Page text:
“Establishing and Supporting a Faculty Mentoring Program”
Mary C. Clement
This article covers questions to ask to develop a guiding philosophy for a mentoring program; mentor selection, orientation, and training; mentor roles and responsibilities; and mentorship program assessment.
“The Value of Intergenerational Faculty Mentoring”
Edna B. Chun and Alvin Evans
“For the most part, US higher education has not recognized the value of intergenerational workforce practices as a valuable source of expertise and transmission of institutional knowledge. But faculty mentoring programs are the exception: they represent one of the most highly developed intergenerational practices in higher education today.”
“The Power of Reverse Faculty Mentoring Programs”
Edna B. Chun and Alvin Evans
The authors describe a type of intergenerational mentoring effort that “reverses hierarchical relationships and creates a level playing field for the transmission of knowledge and skills.”
“Five Ways Administrators Can Show Faculty Support”
Mary C. Clement
Drawing on 42 years of experience, the author details five ways to show true support for faculty: positive hiring, ongoing induction, clear communication, knowledge and acknowledgement of faculty members’ work, and use of faculty members’ strengths.
The FOCUS on Faculty Model of Crisis Leadership: Remote Leadership Support across Institutional Contexts
Russell Carpenter, Michael G. Strawser, Kevin Dvorak, Timothy Forde, and Masha Krsmanovic
The COVID-19 pandemic has provided “an opportunity for faculty development professionals to respond urgently to faculty needs in an effort to support and enhance student learning.” The five-point model for faculty leadership presented here is actionable and transferable across operational and institutional contexts.
This two-part article details how two institutions—California State University, Dominguez Hills, and Harper College, both recipients of the inaugural Delphi Award from the University of Southern California’s Pullias Center—have worked to support non-tenure-track faculty (NTTF). Their initiatives can serve as models for your institution.
“Improving Support for Non-Tenure-Track Faculty”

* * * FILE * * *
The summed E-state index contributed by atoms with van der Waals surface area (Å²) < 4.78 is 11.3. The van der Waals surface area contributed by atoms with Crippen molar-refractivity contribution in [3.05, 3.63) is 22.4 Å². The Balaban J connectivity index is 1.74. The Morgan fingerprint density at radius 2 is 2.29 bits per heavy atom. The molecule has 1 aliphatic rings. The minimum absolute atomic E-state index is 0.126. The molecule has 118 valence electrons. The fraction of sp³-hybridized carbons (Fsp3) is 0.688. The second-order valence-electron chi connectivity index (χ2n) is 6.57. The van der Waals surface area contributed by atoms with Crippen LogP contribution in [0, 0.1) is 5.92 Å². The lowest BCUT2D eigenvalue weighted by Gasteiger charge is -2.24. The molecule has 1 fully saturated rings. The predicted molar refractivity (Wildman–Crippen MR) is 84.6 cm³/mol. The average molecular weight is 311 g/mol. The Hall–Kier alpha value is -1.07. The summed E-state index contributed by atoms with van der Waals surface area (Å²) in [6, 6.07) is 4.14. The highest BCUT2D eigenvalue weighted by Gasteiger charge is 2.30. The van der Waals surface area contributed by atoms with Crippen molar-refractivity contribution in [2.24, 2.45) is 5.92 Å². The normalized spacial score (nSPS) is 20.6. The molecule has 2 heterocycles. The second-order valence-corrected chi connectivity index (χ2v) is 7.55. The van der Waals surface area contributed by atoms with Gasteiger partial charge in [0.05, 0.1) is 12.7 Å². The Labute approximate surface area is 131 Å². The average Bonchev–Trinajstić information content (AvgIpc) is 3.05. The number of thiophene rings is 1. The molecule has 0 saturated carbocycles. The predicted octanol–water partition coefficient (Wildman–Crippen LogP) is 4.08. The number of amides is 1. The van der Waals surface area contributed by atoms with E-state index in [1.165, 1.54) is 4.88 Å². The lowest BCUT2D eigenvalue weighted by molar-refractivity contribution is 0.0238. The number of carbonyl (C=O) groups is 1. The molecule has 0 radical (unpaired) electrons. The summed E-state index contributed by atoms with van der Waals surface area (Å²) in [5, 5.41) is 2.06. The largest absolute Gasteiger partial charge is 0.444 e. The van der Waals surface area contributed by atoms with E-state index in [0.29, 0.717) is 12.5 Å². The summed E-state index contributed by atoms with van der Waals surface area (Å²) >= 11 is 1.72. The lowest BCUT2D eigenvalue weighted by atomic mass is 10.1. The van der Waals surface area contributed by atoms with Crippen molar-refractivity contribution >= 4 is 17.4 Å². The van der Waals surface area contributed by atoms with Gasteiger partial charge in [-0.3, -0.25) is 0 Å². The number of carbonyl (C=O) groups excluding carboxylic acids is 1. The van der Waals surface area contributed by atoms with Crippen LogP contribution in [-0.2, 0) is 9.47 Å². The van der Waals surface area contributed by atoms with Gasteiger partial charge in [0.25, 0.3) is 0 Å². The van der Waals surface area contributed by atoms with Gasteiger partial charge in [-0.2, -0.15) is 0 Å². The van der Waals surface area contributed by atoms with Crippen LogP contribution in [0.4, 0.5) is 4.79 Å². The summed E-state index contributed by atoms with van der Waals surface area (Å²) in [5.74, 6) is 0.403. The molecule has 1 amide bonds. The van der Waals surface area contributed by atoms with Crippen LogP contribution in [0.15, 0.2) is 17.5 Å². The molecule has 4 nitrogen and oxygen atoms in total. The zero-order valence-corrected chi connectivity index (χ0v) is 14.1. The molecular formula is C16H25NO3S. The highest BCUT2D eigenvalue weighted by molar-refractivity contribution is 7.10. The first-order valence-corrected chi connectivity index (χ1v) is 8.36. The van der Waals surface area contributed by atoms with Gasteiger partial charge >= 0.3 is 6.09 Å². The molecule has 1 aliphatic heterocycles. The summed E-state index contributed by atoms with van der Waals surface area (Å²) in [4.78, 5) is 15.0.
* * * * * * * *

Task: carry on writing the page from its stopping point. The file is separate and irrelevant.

Jordan Harper and Adrianna Kezar
This article examines the NTTF support efforts of two more Delphi Award–winning institutions: Worcester Polytechnic Institute and the University of Denver, which sought to improve job security and academic freedom for NTTF and professionalize them, respectively.
"Coaching: Developing Your Faculty One Conversation at a Time"
Carla B. Swearingen
“Coaching is a relationship frequently leveraged in the business sector but is not a well-established paradigm in higher education. Academics, however, can benefit just as much from a coaching approach, and the field is beginning to gain traction for training academic leaders. This article defines coaching, elucidates the benefits, outlines two basic competencies, and provides a few examples of how to coach in the context of a typical conversation."
According to Wikipedia, “Professional development is learning to earn or maintain professional credentials such as academic degrees to formal coursework, attending conferences, and informal learning opportunities situated in practice. It has been described as intensive and collaborative, ideally incorporating an evaluative stage. There is a variety of approaches to professional development, including consultation, coaching, communities of practice, lesson study, mentoring, reflective supervision and technical assistance.” Without professional development, workplaces, including those in higher ed, may experience stagnation and employee disengagement.
A faculty development plan is a plan for helping faculty grow both personally and professionally by participating in educational and training programs. Different institutions of higher education have different kinds of faculty development plans. It’s important to figure out an approach that’s well-suited to the needs of your faculty.
There are many ways to improve faculty development. Again, these will vary depending on your institution and the needs of your faculty. The articles above can help you get started.
Engaging faculty in professional development is fraught with challenges, and there’s no magic bullet solution. Articles such as those above, however, provide a variety of strategies that can help you more effectively engage faculty in development efforts.